OK, they say that age is just a number but that doesn’t mean there aren’t certain ages where we start to feel our age more. And any number with a zero at the end – especially when it coincides with the half century – tends to give us pause for thought.
Sometimes that thinking leads to the idea that maybe we should try to reinvent ourselves. Other people might call that a mid-life crisis but let’s not dwell on that thought.
Whilst we can probably rule out some ideas – reliving lost youth, that kind of thing – there are quite a few things us not-yet-oldies can do to reinvent areas of our lives so that we’re getting closer to our vision of an ideal “me”. After all, we’ve had enough time to find out what works and what doesn’t work so it’s time to put those thoughts into practice and live out the rest of what’s hopefully a long and happy life being as true to our real self as possible.
Being positive more often is literally a state of mind.
Some people seem to walk round with their own permanent thunderstorm.
Others have an almost permanent smile.
But chances are you’re somewhere between those two extremes (it’s normal, most people are).
And you can use these simple ideas to tip the balance in favour of being positive more often.
It sounds an impossible task – changing your life in 30 days. But stranger things have happened and it’s actually perfectly possible for you to join this seemingly elite club.
The first thing you need to do is start.
That’s where a crazily large majority of people fail at this task – the very first step.
Maybe they haven’t really got the motivation, maybe they haven’t truly got the bit between their teeth, maybe the pain of where they currently are doesn’t outweigh the benefits of moving on.
I’m not here to judge – you’re probably doing a much better job of that than I am already.
Instead, here are some pointers to help you change your life for the better in the next 30 days. Continue reading
There’s a lot of comments around saying that subliminal messages aren’t real and that anything you get from them is just a placebo effect.
Derren Brown even went as far as giving participants in one of his shows a “subliminal” recording that was just the backing track – no messages whatsoever.
To my mind, it doesn’t actually matter whether subliminal messages work in theory or not. The proof is whether they work in real life.
Making serious decisions (for example, how you are going to work for the rest of your life) is a very difficult problem for many people. They come to me and say: “I need to decide what to do for the rest of my life!”
To begin, I ask: “What do you want to do tomorrow?” People always look at me with an absent look and say: “Well, tomorrow I have to go to work …” I interrupt: “I didn’t ask about that. I asked, what are you going to do tomorrow? Even if you only have an hour between one job and another, what are you going to do in your free time? If you can’t plan how to be happy for an hour, then how are you going to plan it for the rest of your life? ”
While driving and being in a car is a regular activity for most of us, some people find it difficult to keep their calm when in passenger seat of the car. If you’re one of them, being driven somewhere by your family member or a friend can be an unnerving experience.
In purely psychological terms, this passenger nervousness or fear is given the name of maxophobia’. You might feel this strange fear every time you’re in the car as a passenger, regardless of whether the person in charge of the steering is a good driver or not.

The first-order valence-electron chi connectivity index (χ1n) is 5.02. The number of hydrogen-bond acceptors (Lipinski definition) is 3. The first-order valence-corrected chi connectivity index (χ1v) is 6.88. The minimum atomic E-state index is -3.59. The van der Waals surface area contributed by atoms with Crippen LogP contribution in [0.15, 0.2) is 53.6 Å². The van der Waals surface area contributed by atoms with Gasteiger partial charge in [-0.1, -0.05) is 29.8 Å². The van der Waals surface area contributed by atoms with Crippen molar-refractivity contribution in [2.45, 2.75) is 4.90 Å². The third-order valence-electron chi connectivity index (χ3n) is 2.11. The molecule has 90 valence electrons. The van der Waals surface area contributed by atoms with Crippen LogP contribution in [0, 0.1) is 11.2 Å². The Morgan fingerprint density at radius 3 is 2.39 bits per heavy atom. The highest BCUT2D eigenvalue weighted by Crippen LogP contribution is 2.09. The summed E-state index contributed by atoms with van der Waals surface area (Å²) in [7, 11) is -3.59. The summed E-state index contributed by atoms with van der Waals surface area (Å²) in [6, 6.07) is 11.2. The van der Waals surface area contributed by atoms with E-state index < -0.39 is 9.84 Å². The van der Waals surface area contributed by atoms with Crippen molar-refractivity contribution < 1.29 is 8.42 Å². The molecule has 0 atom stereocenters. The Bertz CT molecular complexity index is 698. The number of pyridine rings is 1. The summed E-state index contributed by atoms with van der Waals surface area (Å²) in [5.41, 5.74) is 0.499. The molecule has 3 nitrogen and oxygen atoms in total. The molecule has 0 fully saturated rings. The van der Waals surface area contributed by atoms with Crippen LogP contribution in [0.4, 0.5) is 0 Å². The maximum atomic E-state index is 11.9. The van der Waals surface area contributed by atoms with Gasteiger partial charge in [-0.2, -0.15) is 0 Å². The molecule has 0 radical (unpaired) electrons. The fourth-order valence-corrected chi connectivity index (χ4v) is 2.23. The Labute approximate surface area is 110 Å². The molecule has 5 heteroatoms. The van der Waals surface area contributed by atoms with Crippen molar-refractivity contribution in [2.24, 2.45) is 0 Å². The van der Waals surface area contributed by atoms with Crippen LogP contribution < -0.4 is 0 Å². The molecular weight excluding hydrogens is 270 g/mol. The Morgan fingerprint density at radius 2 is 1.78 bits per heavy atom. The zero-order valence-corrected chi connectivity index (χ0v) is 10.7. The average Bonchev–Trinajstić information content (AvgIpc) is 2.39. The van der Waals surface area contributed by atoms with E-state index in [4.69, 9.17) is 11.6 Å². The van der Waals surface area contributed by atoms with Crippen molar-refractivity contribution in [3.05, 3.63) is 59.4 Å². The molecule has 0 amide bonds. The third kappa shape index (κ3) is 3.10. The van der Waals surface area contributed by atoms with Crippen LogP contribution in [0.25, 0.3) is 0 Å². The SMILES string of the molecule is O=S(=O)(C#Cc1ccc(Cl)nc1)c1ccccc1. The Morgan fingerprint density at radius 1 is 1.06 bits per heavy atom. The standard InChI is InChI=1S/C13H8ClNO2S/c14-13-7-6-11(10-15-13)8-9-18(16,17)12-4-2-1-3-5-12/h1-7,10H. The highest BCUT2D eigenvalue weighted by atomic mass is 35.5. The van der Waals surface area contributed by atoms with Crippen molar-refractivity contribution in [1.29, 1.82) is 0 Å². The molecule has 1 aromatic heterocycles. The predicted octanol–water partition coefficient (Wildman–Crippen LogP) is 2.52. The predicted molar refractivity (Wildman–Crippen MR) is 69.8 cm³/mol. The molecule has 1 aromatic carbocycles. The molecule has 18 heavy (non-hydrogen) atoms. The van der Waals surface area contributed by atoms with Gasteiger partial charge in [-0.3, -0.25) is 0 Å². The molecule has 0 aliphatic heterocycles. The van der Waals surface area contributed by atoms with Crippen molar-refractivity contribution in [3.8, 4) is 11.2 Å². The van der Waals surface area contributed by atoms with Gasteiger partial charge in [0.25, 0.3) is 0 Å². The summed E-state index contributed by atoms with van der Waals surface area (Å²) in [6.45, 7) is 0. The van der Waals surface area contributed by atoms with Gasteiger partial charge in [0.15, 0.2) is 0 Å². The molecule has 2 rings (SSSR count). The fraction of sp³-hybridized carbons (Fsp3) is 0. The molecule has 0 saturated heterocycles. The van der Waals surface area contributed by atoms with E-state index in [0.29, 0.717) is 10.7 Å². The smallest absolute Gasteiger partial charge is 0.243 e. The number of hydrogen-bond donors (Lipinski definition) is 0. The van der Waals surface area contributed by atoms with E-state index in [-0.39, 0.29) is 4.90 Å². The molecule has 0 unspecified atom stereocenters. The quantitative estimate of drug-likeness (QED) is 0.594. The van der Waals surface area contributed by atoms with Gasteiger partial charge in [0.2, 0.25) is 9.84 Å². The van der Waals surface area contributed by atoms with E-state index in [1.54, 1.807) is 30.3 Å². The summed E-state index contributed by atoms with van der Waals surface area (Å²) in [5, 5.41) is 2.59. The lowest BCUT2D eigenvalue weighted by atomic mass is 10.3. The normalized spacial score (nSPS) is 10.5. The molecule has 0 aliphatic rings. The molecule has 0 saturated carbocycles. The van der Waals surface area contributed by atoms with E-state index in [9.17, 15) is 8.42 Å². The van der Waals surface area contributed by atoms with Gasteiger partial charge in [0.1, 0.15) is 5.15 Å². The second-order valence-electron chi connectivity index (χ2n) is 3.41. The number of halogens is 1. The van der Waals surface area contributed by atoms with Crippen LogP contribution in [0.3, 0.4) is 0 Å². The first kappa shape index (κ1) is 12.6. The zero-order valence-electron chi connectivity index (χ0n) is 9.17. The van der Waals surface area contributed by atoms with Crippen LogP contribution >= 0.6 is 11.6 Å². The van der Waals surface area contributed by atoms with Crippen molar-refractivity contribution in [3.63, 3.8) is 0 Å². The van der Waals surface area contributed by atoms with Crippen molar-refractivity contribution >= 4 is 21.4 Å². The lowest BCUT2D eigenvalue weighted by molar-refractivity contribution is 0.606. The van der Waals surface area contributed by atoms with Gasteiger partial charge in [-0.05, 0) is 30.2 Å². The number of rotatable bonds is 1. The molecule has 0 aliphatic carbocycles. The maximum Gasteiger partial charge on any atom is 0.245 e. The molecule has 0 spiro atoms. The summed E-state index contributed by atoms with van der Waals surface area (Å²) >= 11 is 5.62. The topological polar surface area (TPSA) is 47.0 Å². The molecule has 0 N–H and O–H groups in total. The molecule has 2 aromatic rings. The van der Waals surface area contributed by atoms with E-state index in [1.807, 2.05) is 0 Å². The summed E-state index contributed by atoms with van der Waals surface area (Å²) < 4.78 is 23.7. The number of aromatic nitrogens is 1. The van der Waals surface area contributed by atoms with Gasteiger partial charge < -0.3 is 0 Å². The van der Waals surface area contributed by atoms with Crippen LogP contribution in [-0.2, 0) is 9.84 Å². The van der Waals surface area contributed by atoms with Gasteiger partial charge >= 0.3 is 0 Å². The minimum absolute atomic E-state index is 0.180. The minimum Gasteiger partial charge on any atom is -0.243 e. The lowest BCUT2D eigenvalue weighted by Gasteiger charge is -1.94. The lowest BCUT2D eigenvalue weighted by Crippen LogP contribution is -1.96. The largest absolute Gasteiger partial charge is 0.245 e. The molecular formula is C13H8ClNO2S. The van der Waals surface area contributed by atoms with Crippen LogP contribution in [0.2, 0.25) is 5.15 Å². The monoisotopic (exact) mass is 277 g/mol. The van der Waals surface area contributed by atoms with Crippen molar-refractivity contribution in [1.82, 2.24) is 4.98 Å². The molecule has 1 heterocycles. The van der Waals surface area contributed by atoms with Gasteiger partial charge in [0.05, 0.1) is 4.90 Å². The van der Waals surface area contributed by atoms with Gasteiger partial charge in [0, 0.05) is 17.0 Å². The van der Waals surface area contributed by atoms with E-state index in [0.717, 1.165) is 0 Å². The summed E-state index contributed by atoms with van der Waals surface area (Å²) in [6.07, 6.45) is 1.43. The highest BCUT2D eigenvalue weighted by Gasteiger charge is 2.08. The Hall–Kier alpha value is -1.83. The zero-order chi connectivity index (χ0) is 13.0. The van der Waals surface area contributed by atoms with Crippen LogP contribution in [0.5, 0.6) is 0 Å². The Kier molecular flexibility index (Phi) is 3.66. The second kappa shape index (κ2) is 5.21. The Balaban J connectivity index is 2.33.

Now that cars are an object of daily use, for getting to work or just driving to the grocery store, you might have to confront this unusual fear every other day if not worse. Focusing on what’s going on inside the vehicle becomes a tough job in such circumstances.
If you’re using your phone to read this article, then you most likely need a digital detox. These days it’s as if our smartphones, PCs, and TVs rule us rather than the other way round.
If reaching for your phone (unless it’s acting as your alarm clock) is the first thing on your mind every morning, you need a digital detox. If surfing on your smartphone is the last thing you do at night before you close your eyes, you need a digital detox. If the idea of spending thirty minutes of your waking hours in a day without needing to reach for your phone is unthinkable, then you most definitely need a digital detox.
Do you talk to someone about your father in a dream? Nearly half of all infants and 5 per cent of adults speak regularly in a dream.
Most people only speak talk for a few seconds a night, but some can keep all their conversations. Some words may be difficult to understand, others may cry. People do not remember sleeping at night.
Can being too busy make you more productive? No.
Being too busy doesn’t mean you will be more productive and effective. In fact, it often reduces your overall potential.
Being less busy can actually make you more productive and also help you in achieving your goals and dreams.
Here are some quick tips to being less busy yet more productive:
We have just one life and we all are here to live it once, right?
Then why don’t we start living it for real, start living it for a good cause, start living it for a good reason?
Why can’t we have a goal to achieve and why can’t we have a momentum to maintain?
I remember reading somewhere that good people come in our life, stay like good books that have plenty of advice to offer and often leave us in the middle of the life to make us follow that advice on a serious note.
We all have a momentum to achieve, but are enough serious about it?
Let take a look at some ways to keep your momentum going.